Saturday, January 28, 2012

The Art of Cooking for One

Sarah had a terrific blog post this week about her adventures in cooking for one.  I think that cooking for one, as an everyday and unfancy task, is not discussed nearly enough.  I know that there have been books written on the subject, but I think I’m more interested in how non-chefs and non-food writers manage to make cooking for one a reality.  Those of us who are not food professionals are likely to have a lower threshold for throwing in the towel (literally), picking up our wallets, and walking over to Blue Baker for dinner.  For us, cooking is harder—it feels more like work than pleasure.  I say that as someone who enjoys cooking.  But honestly, I have days when all I want to do is plop on the couch with a glass of wine and some cheese and pretzels and call it dinner.

(Wait.  Wine, cheese, pretzels.  Sounds good to me!  I don’t see the problem.)

I cook at home for two main reasons.  The first is that I am a food snob.  I use higher quality ingredients than most places around here in College Station, Texas.  I like fresh produce, organic food, and nutrient-dense meals.  I also like variety in my meals, which can be hard to find as a vegetarian in Texas.  The second reason is that in order to afford my food snobbery, I can’t afford to eat out too often.  The places where I like to eat around town are too pricy for everyday lunches or dinners.  As a side note, I’ll also mention that when I go out for dinner, it’s hard to resist ordering something boozy to drink, and alcohol is expensive.  Eating at home means I can either mix my own drinks or I can abstain.  For some reason, at home I’m not quite as tempted to drink, though I am becoming quite fond of the after-work glass of wine.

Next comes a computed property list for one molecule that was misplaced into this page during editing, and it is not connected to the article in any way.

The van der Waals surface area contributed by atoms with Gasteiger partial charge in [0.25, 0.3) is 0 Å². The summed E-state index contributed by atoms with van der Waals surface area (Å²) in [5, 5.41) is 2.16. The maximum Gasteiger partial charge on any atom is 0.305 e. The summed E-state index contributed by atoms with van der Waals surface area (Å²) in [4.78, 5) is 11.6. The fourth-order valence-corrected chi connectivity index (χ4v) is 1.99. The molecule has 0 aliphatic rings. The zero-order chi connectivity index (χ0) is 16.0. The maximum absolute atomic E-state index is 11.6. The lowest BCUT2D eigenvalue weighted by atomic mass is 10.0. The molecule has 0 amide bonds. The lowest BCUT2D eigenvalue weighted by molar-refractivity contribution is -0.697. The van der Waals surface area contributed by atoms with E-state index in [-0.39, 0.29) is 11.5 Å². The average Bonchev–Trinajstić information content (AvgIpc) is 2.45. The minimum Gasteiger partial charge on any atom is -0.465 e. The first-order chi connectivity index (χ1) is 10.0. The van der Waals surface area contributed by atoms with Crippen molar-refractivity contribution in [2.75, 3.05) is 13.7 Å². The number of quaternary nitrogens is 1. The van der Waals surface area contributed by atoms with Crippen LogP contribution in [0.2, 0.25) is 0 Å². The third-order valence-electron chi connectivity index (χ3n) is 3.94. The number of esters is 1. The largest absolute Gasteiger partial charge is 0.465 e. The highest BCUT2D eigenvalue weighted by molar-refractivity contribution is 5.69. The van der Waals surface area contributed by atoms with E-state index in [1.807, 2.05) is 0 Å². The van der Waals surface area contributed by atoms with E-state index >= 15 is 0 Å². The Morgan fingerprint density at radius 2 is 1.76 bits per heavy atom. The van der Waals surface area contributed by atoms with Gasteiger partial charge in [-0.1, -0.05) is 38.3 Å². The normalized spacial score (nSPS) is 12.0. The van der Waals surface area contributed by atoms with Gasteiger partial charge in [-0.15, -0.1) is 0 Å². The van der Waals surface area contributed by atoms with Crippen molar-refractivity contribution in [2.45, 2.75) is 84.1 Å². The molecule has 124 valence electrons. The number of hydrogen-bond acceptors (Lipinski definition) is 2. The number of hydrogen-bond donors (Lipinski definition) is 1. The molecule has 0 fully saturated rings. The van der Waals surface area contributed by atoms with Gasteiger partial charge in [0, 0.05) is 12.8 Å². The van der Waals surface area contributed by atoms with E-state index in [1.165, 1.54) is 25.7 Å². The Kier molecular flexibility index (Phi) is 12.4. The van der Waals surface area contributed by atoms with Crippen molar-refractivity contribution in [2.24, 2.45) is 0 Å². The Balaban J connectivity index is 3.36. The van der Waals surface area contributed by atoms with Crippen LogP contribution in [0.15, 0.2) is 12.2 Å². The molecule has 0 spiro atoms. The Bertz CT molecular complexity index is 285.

I have two strategies to manage my cooking life.  One is to cook in batches so I have good food for my deskbound lunches.  The other is a selection of single-serving recipes that I rotate when I want dinner at home with no leftovers.

When I cook in batches, I usually make soup.  Soup is, hands down, the best lunch.  Assuming you have access to a microwave or even a stove, soup is a warm, comforting, nutritious, and tasty lunch.  I usually eat soup with cheese and crackers or bread.  To round out my lunches, I add a piece of fruit, and a little sweet, like a cookie.  I love soup, and the number of soup and stew recipes in my recipe index is a reflection of my passion for soup. 

Salad Prep

Other decent options for cooking in batches are casseroles like lasagna, grain-based salads (like this rice salad), and tofu scrambles.  I love a good tofu scramble.

My collection of single-serving recipes is something of which I am very proud.  It’s also something upon which I am very reliant.  While I enjoy the feeling of cooking in batches—it makes me feel secure and centered, well-stocked for future good eating—I’m not always looking for leftovers.  Sometimes I just want dinner.  Here are a few of my best tricks for cooking for one and only one: